The Omnivore's Dilemma: The Secrets Behind What You Eat, by Michael Pollan, 2009. From fast food & big organic to small farms & old-fashioned hunting & gathering, this young readers' adaptation of food-chain exploration encourages one to consider the personal & global health implications of food choices. (930L)

Relish : My Life in the Kitchen, by Lucy Knisley, 2013. Presents an illustrated memoir of the author's early life, as she describes key episodes and the foods associated with them, and the life lessons she learned from cooking and eating gourmet meals with her parents and friends. Each chapter is book-ended with an illustrated recipe. (970L)

Sugar Changed the World : A Story of Spice, Magic, Slavery, Freedom, and Science, by Marc Aronson and Marina Budhos, 2010. Sugar has left a bloody trail through human history. Traces the history of sugar from its origins in New Guinea around 7000 B.C. to its use in the 21st century to produce ethanol. (1130L)
What the World Eats, photographed by Peter Menzel ; written by Faith D'Aluisio, 2008. A photographic collection exploring what the world eats, featuring portraits of 25 families from 21 countries surrounded by a week's worth of food. (1150L)

Red Madness: How a Medical Mystery Changed What We Eat, by Gail Jarrow, 2014. Traces the pellagra epidemic that spread throughout the American South a century ago, drawing on real-life cases to describe its physical and cultural impact as well as related medical reports, news articles, and scientific investigations.

An American Plague: The True and Terrifying Story of the Yellow Fever Epidemic of 1793, by Jim Murphy, 2003.  Recreates the devastation rendered to the city of Philadelphia in 1793 by an incurable disease known as yellow fever, detailing the major social and political events as well as the time's medical beliefs and practices. (1130L)

Fatal Fever: Tracking Down Typhoid Mary, by Gail Jarrow, 2015. Chronicles the story of the early 1900s typhoid fever epidemic in New York, providing details as to how its infamous carrier was ultimately tracked down and stopped.

Scared Stiff: Everything You Need to Know About 50 Famous Phobias, by Sara Latta, 2014.  Explains how the primal human emotion of fear can sometimes manifest in the form of extremes, describing common phobias ranging from arachnophobia to zoophobia to reveal their histories, treatments, and famous sufferers. (1130L) More books in the catalog.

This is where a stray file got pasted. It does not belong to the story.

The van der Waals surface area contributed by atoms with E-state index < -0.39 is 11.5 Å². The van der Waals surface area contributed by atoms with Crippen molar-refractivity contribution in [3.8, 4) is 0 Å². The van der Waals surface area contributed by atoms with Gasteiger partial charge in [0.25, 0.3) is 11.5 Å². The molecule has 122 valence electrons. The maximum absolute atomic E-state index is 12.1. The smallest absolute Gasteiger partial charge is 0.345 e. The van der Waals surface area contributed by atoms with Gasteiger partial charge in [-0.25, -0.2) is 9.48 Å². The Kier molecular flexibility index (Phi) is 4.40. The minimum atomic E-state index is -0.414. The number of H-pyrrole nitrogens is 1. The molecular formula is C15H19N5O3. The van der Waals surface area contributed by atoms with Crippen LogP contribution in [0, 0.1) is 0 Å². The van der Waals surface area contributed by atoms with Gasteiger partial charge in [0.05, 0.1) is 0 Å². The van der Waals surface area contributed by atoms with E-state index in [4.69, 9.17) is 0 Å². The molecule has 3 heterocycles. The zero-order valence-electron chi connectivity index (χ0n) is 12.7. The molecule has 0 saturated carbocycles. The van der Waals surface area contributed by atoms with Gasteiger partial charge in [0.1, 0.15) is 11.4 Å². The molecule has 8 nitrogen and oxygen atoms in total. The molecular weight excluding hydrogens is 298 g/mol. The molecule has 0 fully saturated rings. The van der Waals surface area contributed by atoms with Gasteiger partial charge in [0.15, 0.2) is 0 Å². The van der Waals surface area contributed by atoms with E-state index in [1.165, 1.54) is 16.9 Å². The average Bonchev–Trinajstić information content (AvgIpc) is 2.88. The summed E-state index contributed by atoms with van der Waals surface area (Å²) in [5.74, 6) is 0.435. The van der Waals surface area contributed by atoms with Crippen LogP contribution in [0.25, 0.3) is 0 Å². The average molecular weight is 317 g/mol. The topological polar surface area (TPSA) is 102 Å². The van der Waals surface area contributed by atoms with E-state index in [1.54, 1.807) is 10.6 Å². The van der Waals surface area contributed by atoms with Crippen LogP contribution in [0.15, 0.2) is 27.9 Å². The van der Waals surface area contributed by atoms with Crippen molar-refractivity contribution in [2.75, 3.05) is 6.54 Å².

Sex : A Book For Teens : An Uncensored Guide To Your Body, Sex, and Safety, by Nikol Hasler, 2010. Discusses all aspects of sexuality and sexual behavior, including sexual orientation, masturbation, birth control, and sexually transmitted diseases, and answers teenagers' questions on sex in a straightforward and in-depth manner.  More books on this subject in the catalog.

A Long Way Gone: Memoirs of a Boy Soldier, by Ishmael Beah, 2008.  An absorbing account by a young man who, as a boy of 12, was swept up in Sierra Leone's civil war,  revealing the life and mind of a child abducted into the horrors of warfare.  (920L)

Bomb : The Race To Build - And Steal - the World's Most Dangerous Weapon, by Steve Sheinkin, 2012.  Recounts the scientific discoveries that enabled atom splitting, the military intelligence operations that occurred in rival countries, and the work of brilliant scientists hidden at Los Alamos. (920L)
Bootleg: Murder, Moonshine, and the Lawless Years of Prohibition, by Karen Blumenthal, 2011. Offers information about Prohibition, temperance movements at the end of the eighteenth century, the Eighteenth Amendment, bootlegging, and gangsters. (1250L)

The Boy on the Wooden Box : How the Impossible Became Possible...on Schindler's List, by Leon Leyson, with Marilyn J. Harran and Elisabeth B. Leyson, 2013. The biography of Leon Leyson, the only memoir published by a former Schindler's List child, who was the youngest child in his family and possibly the youngest of the hundreds of Jews rescued by Oskar Schindler.  (1000L)
The Boy's War : Confederate and Union Soldiers Talk About the Civil War, by Jim Murphy, 1990. Includes diary entries, personal letters, and archival photographs to describe the experiences of boys, sixteen years old or younger, who fought in the Civil War. (1060L)

Charles and Emma: the Darwins' Leap of Faith, by Deborah Heiligman, 2009.   Charles Darwin and his wife,  Emma, were deeply in love and very supportive of each other, but their opinions often clashed. Emma was extremely religious, and Charles questioned God's very existence. (1020L)

Claudette Colvin : Twice Toward Justice, by Phillip Hoose, 2009. In 1955, 15-year-old Claudette, refused to give her seat to a white woman on a bus in Montgomery, Alabama. Instead of being celebrated as Rosa Parks would be 9 months later, Claudette was shunned. Later she challenged segregation again as a key plaintiff in Browder v. Gayle, the landmark case that struck down the segregation laws of Montgomery and swept away the legal underpinnings of the Jim Crow South. (1000L)

Code Name Pauline: Memoirs of a World War II Special Agent, by Pearl Witherington Cornioley with Hervé Larroqu, 2013. Pearl Witherington Cornioley, one of the most celebrated female World War II resistance fighters, recounts her life and experience as a special agent for the British Special Operations Executive.